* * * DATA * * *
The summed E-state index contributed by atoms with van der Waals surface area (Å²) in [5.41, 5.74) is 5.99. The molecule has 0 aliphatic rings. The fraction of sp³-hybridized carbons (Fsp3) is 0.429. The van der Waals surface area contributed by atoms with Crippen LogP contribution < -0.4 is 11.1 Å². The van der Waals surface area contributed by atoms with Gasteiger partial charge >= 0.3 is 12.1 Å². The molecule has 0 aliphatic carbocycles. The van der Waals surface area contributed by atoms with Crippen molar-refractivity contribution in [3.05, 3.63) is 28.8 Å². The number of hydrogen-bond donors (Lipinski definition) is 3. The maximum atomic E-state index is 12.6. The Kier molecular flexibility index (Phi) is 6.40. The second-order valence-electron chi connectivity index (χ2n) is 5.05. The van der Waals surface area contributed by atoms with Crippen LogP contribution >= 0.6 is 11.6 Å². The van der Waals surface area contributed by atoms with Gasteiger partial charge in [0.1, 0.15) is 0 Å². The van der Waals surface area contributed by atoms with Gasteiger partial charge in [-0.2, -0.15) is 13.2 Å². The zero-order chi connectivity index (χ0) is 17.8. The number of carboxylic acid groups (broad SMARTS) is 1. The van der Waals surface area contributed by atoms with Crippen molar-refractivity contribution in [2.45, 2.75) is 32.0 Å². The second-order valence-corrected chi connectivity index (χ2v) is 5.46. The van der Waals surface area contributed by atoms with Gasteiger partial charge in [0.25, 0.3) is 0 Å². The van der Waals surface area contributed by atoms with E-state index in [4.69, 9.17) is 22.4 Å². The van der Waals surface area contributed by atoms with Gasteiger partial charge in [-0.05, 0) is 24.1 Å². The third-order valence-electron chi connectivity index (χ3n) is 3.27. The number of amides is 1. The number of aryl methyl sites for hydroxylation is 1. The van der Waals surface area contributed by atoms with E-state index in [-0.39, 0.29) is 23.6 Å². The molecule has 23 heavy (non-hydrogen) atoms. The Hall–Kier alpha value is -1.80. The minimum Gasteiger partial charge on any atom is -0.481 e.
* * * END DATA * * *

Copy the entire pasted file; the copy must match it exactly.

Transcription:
The summed E-state index contributed by atoms with van der Waals surface area (Å²) in [5.41, 5.74) is 5.99. The molecule has 0 aliphatic rings. The fraction of sp³-hybridized carbons (Fsp3) is 0.429. The van der Waals surface area contributed by atoms with Crippen LogP contribution < -0.4 is 11.1 Å². The van der Waals surface area contributed by atoms with Gasteiger partial charge >= 0.3 is 12.1 Å². The molecule has 0 aliphatic carbocycles. The van der Waals surface area contributed by atoms with Crippen molar-refractivity contribution in [3.05, 3.63) is 28.8 Å². The number of hydrogen-bond donors (Lipinski definition) is 3. The maximum atomic E-state index is 12.6. The Kier molecular flexibility index (Phi) is 6.40. The second-order valence-electron chi connectivity index (χ2n) is 5.05. The van der Waals surface area contributed by atoms with Crippen LogP contribution >= 0.6 is 11.6 Å². The van der Waals surface area contributed by atoms with Gasteiger partial charge in [0.1, 0.15) is 0 Å². The van der Waals surface area contributed by atoms with Gasteiger partial charge in [-0.2, -0.15) is 13.2 Å². The zero-order chi connectivity index (χ0) is 17.8. The number of carboxylic acid groups (broad SMARTS) is 1. The van der Waals surface area contributed by atoms with Crippen molar-refractivity contribution in [2.45, 2.75) is 32.0 Å². The second-order valence-corrected chi connectivity index (χ2v) is 5.46. The van der Waals surface area contributed by atoms with Gasteiger partial charge in [0.25, 0.3) is 0 Å². The van der Waals surface area contributed by atoms with E-state index in [4.69, 9.17) is 22.4 Å². The van der Waals surface area contributed by atoms with Gasteiger partial charge in [-0.05, 0) is 24.1 Å². The third-order valence-electron chi connectivity index (χ3n) is 3.27. The number of amides is 1. The number of aryl methyl sites for hydroxylation is 1. The van der Waals surface area contributed by atoms with E-state index in [-0.39, 0.29) is 23.6 Å². The molecule has 23 heavy (non-hydrogen) atoms. The Hall–Kier alpha value is -1.80. The minimum Gasteiger partial charge on any atom is -0.481 e.